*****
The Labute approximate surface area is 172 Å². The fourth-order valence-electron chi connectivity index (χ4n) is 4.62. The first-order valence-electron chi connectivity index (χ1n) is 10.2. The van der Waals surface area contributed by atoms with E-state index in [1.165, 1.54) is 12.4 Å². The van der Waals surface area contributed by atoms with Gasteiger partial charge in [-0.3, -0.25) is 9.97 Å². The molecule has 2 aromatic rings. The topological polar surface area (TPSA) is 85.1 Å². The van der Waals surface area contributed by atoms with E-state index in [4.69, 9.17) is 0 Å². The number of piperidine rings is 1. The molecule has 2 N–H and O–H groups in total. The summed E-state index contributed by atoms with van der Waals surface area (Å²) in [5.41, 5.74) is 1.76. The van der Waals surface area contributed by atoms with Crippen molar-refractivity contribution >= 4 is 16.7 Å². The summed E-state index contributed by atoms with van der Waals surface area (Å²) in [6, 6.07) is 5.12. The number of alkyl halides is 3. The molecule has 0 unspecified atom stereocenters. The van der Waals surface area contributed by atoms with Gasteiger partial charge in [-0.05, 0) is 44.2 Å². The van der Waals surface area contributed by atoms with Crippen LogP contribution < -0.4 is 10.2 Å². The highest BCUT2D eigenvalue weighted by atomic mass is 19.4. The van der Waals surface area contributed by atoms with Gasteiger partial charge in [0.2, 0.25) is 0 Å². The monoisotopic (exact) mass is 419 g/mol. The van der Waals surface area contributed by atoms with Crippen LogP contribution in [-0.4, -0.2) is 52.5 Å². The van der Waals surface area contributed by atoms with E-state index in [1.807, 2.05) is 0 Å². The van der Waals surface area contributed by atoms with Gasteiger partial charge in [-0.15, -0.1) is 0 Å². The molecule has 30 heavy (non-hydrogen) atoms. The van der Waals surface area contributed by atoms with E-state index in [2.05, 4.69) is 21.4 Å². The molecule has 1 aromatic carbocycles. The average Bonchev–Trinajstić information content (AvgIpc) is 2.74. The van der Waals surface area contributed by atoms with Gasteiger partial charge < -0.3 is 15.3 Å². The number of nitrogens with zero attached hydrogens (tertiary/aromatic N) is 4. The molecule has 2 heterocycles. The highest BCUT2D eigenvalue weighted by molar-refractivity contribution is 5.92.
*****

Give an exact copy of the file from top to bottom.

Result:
The Labute approximate surface area is 172 Å². The fourth-order valence-electron chi connectivity index (χ4n) is 4.62. The first-order valence-electron chi connectivity index (χ1n) is 10.2. The van der Waals surface area contributed by atoms with E-state index in [1.165, 1.54) is 12.4 Å². The van der Waals surface area contributed by atoms with Gasteiger partial charge in [-0.3, -0.25) is 9.97 Å². The molecule has 2 aromatic rings. The topological polar surface area (TPSA) is 85.1 Å². The van der Waals surface area contributed by atoms with E-state index in [4.69, 9.17) is 0 Å². The number of piperidine rings is 1. The molecule has 2 N–H and O–H groups in total. The summed E-state index contributed by atoms with van der Waals surface area (Å²) in [5.41, 5.74) is 1.76. The van der Waals surface area contributed by atoms with Crippen molar-refractivity contribution >= 4 is 16.7 Å². The summed E-state index contributed by atoms with van der Waals surface area (Å²) in [6, 6.07) is 5.12. The number of alkyl halides is 3. The molecule has 0 unspecified atom stereocenters. The van der Waals surface area contributed by atoms with Gasteiger partial charge in [-0.05, 0) is 44.2 Å². The van der Waals surface area contributed by atoms with Crippen LogP contribution < -0.4 is 10.2 Å². The highest BCUT2D eigenvalue weighted by atomic mass is 19.4. The van der Waals surface area contributed by atoms with Gasteiger partial charge in [0.2, 0.25) is 0 Å². The monoisotopic (exact) mass is 419 g/mol. The van der Waals surface area contributed by atoms with Crippen LogP contribution in [-0.4, -0.2) is 52.5 Å². The van der Waals surface area contributed by atoms with E-state index in [1.807, 2.05) is 0 Å². The van der Waals surface area contributed by atoms with Gasteiger partial charge in [-0.15, -0.1) is 0 Å². The molecule has 30 heavy (non-hydrogen) atoms. The van der Waals surface area contributed by atoms with E-state index in [2.05, 4.69) is 21.4 Å². The molecule has 1 aromatic carbocycles. The average Bonchev–Trinajstić information content (AvgIpc) is 2.74. The van der Waals surface area contributed by atoms with Gasteiger partial charge < -0.3 is 15.3 Å². The number of nitrogens with zero attached hydrogens (tertiary/aromatic N) is 4. The molecule has 2 heterocycles. The highest BCUT2D eigenvalue weighted by molar-refractivity contribution is 5.92.